Friday, April 20, 2018

The Importance of Tracking Your Symptoms

Why track your symptoms?  

Well, have you ever visited a doctor and they asked: “How often have you been having this symptom or that?  How bad has it been?  Is there anything that makes it better or worse?”

If you’re like most people, it’s really difficult to remember all of this and more so if you’re not feeling well.  And, as you try to remember back more than a few days, it can get very fuzzy, very quickly.  Sadly, practically no one keeps a log of their symptoms except, perhaps, for diabetics who track their BGL and hypertensive patients who track their blood pressure.

But without accurate information, it’s hard for your doctor to make a good diagnosis and propose the right treatment.  For example, how is a doctor supposed to treat a headache which can have, literally, hundreds of causes?

When I was much younger, I had very bad headaches but I knew that they were not migraines.  I asked my doctor what could be causing this.  He said: "It could be stress...It could be a brain tumor.  Let's run some tests." (I know that sounds harsh.  I happen to like dark humor like that and appreciated his candor.)

Now imagine I came into his office with a log of my headaches for the past 2-3 months.  The doctor probably wouldn't have to run as many tests and could possibly diagnosis it right there and then.  And with a proper diagnosis, I would have received the correct treatment.  

The alternative is also true.  Without clear data, the doctor could have made an inaccurate diagnosis and given me a treatment that not only could have been ineffective, it could have actually been harmful.

So, here's what you should log:
  • Date
  • Time of Day
  • Symptom type (e.g., pain, dizziness, blurriness, breathing problems, etc.)
  • Location of the symptom (e.g., back of the head, chest, left kidney, neck, etc.)
  • Intensity (on a scale of 1-10)
  • What makes it worse
  • What makes it better

That's it.   You don't need to create charts, graphs, or have a lot of complicated information.  The idea is to keep it simple so that it's easy to log your symptoms and easy to read by those with whom you share the info.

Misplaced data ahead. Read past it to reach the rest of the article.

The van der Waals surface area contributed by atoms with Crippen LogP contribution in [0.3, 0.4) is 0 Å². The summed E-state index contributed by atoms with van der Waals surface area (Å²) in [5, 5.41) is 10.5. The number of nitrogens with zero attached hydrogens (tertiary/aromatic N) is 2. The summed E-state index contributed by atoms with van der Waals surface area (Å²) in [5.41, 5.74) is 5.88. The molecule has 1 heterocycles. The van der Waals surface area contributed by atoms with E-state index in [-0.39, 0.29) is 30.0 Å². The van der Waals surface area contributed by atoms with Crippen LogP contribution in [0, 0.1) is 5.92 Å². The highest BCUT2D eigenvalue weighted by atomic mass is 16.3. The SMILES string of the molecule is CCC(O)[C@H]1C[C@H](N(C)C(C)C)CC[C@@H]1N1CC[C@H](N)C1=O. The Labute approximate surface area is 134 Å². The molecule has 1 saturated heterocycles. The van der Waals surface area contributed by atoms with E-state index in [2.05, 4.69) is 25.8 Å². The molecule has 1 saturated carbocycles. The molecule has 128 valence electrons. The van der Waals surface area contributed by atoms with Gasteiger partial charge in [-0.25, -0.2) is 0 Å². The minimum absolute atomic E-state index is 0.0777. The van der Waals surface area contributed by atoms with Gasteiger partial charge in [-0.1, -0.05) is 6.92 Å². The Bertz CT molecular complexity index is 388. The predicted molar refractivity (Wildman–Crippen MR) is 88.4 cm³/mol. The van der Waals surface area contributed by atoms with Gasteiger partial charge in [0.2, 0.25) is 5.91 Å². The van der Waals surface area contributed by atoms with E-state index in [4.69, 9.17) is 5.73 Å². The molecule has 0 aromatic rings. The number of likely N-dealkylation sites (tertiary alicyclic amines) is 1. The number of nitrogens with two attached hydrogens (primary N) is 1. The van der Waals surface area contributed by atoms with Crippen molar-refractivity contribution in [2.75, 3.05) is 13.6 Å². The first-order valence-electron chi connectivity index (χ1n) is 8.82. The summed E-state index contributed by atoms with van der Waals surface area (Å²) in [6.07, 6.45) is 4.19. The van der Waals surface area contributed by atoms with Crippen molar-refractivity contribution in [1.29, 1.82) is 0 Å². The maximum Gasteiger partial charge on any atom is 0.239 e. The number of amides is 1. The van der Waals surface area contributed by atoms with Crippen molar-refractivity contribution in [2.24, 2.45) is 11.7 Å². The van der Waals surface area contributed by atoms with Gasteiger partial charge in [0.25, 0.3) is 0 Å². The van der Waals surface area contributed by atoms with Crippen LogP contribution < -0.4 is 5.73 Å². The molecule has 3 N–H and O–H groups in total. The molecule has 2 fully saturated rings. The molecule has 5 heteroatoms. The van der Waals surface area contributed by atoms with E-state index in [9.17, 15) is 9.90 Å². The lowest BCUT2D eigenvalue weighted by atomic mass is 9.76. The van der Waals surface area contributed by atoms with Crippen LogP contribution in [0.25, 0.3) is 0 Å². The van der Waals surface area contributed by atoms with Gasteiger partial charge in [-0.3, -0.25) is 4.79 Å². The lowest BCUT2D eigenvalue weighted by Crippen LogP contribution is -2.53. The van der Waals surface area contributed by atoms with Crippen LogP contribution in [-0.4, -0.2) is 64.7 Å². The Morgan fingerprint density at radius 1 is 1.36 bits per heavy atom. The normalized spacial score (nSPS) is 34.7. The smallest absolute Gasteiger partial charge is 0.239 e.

That leads to the last, and perhaps, the most important aspect of a symptom log.  It must be easily shareable.  You will want to share it with your healthcare providers, family or other caretakers.  And the simplest way to do so is via email, text or printing.  Having a digital log (e.g., spreadsheet, word doc, etc.) is obviously the best format to enable easy sharing. 

There are many apps on the market that do this.  Most are very complicated and hard to use.  I believe that my app, My Symptom Tracker, is the simplest and easiest way to track your symptoms and share the info.  I invite you to check it out:

Click here:  My Symptom Tracker

Saturday, April 14, 2018

Diabetes 2 Is Like Having A Job

I have diabetes type 2.  To say it's been a struggle is an understatement.  I love bread, pasta, cereal...basically carbs.  Last fall I had a rude awakening and my A1c jumped to very high and dangerous levels after stable for quite some time.

After having the "scary talk" with my new doctor and being put on a new medicine cocktail (but no insulin), I re-committed myself to diet and exercise.  In three months, I dropped ~8 pounds and lowered my A1c to 6.5.  Quite an accomplishment.  She was amazed and I was very proud.

And then 2018 hit.  Stress eating returned. Lots of stress in January and February.  Then my wife and both struggled with illnesses throughout March.  I was forced to take a steroid for a week.  I ate like crap and couldn't exercise (bronchitis).  Late night snacking, too.  I put on a few pounds.

So, I saw my doctor yesterday and I got the results that I expected.  My A1c had jumped dramatically and I gained back some weight.  Then I got the lecture.  "Diabetes2 is a progressive have to get back to eating better...exercise more..."  Blah, blah, blah.  Heard it for years.

But then she said something that really hit home:  "Diabetes 2 is like having a job."

You can't go to work on a Monday and do your job well.  Then on the next day, tell your boss that since you did so well the previous day, you are not going to work today.  You need to do your job EVERY DAY or else you'll lose your job.

Diabetes 2 is just like this.  It's a job that you have to do each and every day.  Eating well and exercising yesterday doesn't excuse one from the obligation to do the right thing today.

So, I am now I have to start thinking as if Diabetes 2 is my permanent job.  The big difference is that instead of just losing my job if fail to work consistently, I could lose a foot if I don't do my Diabetes job.

That's pretty good motivation!

P.s. - Last night was day 1 without late night snacking!